Short Biography of Leonardo da Vinci
Known to have carried the Mona Lisa painting with him everywhere he went until it was finished, Leonardo da Vinci was to become one of the world’s most renowned painters, sculptors, inventors, philosophers, architects and brilliant thinkers of his time. While his sketches and notebooks reveal a great about his own life, a self-portrait entitled Portrait in Red Chalk and a biography written by Giorgio Vasari are all that remain of this man who was most definitely ahead of his time.
Born near Vinci, Leonardo grew up in Florence where he began sketching, drawing, and eventually painting. At age fourteen, Leonardo began an apprenticeship with Andrea del Verrocchio. However, his work was so admired that he was soon employed by the Duke of Milan from circa 1480 to 1500. Under the duke, Leonardo was to construct a huge bronze horse statue called Gran Cavallo. But, as the French soon attacked the city, the bronze had to be used for weaponry. However, his drawings and sketches of how the horse would look and be built still exist.
For a few years starting in 1513, Leonardo lived in Rome and was in rank with the greatest artists of the time, Michelangelo and Rafael. There, he was commissioned for various artistic endeavors and lived comfortable on his earnings. His wrangles with Michelangelo meant fierce artistic onslaughts and criticisms of each other’s artistic abilities. Leonardo even had Michelangelo’s Statue of David moved from its original location.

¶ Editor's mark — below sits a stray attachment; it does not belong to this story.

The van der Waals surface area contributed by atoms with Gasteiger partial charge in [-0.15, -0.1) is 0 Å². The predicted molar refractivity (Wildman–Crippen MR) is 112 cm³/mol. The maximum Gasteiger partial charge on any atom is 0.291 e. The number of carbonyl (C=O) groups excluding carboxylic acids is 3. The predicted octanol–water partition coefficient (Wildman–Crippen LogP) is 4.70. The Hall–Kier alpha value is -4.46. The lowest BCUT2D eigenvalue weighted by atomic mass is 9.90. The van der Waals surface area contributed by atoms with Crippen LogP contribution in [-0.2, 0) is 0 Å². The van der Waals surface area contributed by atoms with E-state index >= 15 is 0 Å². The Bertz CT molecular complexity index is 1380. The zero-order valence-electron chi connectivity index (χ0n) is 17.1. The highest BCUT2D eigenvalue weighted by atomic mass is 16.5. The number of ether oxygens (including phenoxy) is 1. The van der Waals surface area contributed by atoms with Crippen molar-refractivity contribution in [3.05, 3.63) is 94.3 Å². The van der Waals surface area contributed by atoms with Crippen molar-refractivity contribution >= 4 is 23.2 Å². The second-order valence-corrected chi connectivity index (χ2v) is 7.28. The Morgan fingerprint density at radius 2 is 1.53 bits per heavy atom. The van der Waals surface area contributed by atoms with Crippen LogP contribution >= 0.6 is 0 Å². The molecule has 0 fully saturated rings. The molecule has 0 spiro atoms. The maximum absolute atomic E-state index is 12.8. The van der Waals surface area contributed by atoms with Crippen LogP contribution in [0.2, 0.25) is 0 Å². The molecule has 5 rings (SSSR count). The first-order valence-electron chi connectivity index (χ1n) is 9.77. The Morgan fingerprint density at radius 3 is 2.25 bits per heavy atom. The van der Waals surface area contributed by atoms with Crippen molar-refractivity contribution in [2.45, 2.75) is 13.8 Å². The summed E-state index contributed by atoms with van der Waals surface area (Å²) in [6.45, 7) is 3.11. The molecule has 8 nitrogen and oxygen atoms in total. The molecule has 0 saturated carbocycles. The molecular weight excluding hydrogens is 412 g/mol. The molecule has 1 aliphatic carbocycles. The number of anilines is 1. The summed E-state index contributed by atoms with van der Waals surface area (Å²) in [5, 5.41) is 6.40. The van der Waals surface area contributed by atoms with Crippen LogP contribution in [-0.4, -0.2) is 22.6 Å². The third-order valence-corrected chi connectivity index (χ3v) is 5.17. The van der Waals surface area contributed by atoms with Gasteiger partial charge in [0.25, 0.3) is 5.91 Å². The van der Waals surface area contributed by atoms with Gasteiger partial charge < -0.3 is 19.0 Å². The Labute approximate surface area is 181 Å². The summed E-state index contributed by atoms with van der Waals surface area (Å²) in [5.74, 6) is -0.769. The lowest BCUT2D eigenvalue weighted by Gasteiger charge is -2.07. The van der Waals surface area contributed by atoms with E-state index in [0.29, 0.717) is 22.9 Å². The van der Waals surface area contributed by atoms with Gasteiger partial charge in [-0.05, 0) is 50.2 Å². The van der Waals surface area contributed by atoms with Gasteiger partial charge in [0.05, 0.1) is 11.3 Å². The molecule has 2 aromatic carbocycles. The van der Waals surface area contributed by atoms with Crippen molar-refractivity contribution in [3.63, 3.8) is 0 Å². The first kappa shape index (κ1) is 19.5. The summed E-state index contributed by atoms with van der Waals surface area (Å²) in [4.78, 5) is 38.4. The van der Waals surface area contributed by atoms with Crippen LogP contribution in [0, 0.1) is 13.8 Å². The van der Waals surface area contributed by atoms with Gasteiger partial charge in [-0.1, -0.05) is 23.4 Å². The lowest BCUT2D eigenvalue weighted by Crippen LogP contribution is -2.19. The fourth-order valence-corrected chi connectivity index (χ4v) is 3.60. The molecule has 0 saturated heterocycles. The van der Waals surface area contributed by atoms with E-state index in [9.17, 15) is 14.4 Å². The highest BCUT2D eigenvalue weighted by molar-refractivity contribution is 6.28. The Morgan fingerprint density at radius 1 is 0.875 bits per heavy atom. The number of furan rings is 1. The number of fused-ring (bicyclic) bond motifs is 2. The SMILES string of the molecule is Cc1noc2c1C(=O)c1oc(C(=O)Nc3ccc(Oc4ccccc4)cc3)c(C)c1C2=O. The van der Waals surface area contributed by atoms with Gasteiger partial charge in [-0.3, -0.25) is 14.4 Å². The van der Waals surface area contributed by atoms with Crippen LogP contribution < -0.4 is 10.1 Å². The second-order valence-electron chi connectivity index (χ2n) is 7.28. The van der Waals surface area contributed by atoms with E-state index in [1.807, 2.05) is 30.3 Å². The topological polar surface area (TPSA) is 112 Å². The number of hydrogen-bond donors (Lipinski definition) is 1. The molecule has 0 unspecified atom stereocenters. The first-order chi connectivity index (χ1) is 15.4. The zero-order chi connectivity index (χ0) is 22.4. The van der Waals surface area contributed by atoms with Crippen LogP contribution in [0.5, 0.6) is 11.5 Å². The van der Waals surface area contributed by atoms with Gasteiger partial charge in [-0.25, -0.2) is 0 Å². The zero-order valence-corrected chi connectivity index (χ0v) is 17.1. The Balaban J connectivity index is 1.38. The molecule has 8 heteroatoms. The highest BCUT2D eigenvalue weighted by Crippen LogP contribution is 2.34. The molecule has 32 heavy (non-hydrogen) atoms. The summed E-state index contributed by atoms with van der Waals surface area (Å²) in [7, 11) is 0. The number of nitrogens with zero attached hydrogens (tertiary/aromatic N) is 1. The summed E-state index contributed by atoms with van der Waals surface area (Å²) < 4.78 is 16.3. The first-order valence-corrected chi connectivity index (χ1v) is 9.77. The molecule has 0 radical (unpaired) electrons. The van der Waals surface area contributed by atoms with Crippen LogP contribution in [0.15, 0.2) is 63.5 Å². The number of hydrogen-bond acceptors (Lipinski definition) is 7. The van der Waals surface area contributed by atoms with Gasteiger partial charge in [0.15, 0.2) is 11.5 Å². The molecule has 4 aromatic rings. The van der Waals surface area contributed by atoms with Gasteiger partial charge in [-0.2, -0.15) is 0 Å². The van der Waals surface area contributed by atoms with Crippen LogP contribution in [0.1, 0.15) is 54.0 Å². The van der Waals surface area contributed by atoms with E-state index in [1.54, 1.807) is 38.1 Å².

Leonardo da Vinci, according to his biography, was a man of strict moral character. Feeling at one with animals, he was an outspoken vegetarian, or by today’s standards, a vegan. He believed that animals were divine and should not be used callously by man. He thought that one day Nature would have its revenge upon man.
Although his first early work of genius was Madonna and Child, which led to his later work known worldwide as The Last Supper, Leonardo also designed court festival arenas for the Duke. He also pursued his engineering sketches and was given several apprentices to aid him in his work.
Included in his artwork are his nearly 15,000 pages of sketches and engineering notes. He was also left-handed and mastered writing backwards then using a mirror since the use of a quill pen was difficult to ‘push’ rather than to ‘pull’. It has been stated that this also helped him to keep his works from being easily read by others who might use his inventions for malice – such as his invention of the modern tank. Designs of a robot called “Leonardo’s Robot” were not discovered until the 1950s. These sketches included drawings on how the heart would pump the blood to the muscles of the ‘created’ being. He also produced drawings and sketches of how humans could fly. By studying birds, he invented the glider, parachute, a machine that would later allow humans to fly – the helicopter.
People interested in this biography of Leonardo da Vinci may also be interested in:
- Luca Pacioli
- Niccolò Machiavelli
- Giogio Vasari
- Queen Anne
- Dan Brown